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How Biological Soil Crusts Became Recognized as a Functional Unit: A Selective History

  • Otto L. LangeEmail author
  • Jayne Belnap
Chapter
Part of the Ecological Studies book series (ECOLSTUD, volume 226)

Abstract

It is surprising that despite the worldwide distribution and general importance of biological soil crusts (hereafter referred to as biocrusts), scientific recognition and functional analysis of these communities are a relatively young field of science. In this chapter, we sketch the historical lines that led to the recognition of biocrusts as a community with important ecosystem functions. The idea of biocrusts as a functional ecological community has come from two main scientific branches: botany and soil science. For centuries, botanists have long recognized that multiple organisms colonize the soil surface in the open and often dry areas occurring between vascular plants. Much later, after the initial taxonomic and phytosociological descriptions were made, soil scientists and agronomists observed that these surface organisms interacted with soils in ways that changed the soil structure. In the 1970s, research on these communities as ecological units that played an important functional role in drylands began in earnest, and these studies have continued to this day. Here, we trace the history of these studies from the distant past until 1990, when biocrusts became well-known to scientists and the public.

Keywords

Soil Crust Biological Soil Crust Soil Alga Lichen Community Gypsum Soil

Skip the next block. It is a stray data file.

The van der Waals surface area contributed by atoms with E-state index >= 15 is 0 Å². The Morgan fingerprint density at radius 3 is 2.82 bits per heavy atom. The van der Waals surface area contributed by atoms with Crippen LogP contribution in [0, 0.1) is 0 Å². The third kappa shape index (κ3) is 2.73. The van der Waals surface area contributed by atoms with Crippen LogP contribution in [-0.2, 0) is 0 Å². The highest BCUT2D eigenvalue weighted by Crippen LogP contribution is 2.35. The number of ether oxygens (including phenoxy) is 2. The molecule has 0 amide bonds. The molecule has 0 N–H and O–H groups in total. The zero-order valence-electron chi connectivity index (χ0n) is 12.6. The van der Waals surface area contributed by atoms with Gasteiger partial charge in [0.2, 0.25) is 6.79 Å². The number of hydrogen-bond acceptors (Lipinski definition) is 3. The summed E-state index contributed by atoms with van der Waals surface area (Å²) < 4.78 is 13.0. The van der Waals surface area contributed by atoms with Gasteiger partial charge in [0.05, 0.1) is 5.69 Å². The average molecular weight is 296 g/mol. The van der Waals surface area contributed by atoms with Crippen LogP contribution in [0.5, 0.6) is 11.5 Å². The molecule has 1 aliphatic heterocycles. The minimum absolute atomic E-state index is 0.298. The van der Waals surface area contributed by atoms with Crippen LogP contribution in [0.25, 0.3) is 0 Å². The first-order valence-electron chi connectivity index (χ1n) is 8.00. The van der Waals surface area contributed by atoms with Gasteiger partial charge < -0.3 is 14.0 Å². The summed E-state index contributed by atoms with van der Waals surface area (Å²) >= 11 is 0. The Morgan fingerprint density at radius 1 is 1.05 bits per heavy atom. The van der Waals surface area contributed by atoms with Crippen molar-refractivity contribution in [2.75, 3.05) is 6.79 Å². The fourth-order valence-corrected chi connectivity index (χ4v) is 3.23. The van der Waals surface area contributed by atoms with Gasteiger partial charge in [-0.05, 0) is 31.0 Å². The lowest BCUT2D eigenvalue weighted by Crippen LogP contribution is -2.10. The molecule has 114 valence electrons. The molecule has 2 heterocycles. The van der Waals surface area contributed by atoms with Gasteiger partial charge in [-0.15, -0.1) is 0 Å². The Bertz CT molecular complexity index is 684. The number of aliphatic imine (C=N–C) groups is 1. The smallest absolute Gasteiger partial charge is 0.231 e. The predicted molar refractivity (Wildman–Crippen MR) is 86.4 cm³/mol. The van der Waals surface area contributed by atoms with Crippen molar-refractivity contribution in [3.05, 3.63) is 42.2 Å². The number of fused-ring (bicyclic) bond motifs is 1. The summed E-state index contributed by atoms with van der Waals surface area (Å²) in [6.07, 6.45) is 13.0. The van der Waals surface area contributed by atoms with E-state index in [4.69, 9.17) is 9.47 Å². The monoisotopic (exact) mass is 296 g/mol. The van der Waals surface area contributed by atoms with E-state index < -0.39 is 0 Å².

These keywords were added by machine and not by the authors. This process is experimental and the keywords may be updated as the learning algorithm improves.

Notes

Acknowledgments

The authors are very grateful to the following colleagues for their valuable information and for help with historical hints: Burkhard Büdel (Kaiserslautern), Allan Green (Hamilton/Madrid), Thorsten Lumbsch (Chicago), Rolf Marstaller (Jena), Thomas Peer (Salzburg), Regine Stordeur (Halle), Stefan Vogel (Wien), and Gerhard Wagenitz (Göttingen). Special thanks are to Wilma Kreßmann (Würzburg): our work would not have been possible without her adept and resourceful literature search. Ulrike Lange is thanked for her help with Russian translations. JB was supported by the US Geological Survey Ecosystems and Climate and Land Use programs. Any use of trade names is for descriptive purposes only and does not imply endorsement by the US Government.

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Authors and Affiliations

  1. 1.Julius-von-Sachs-Institut für BiowissenschaftenUniversität WürzburgWürzburgGermany
  2. 2.Southwest Biological Science CenterU.S. Geological SurveyMoabUSA

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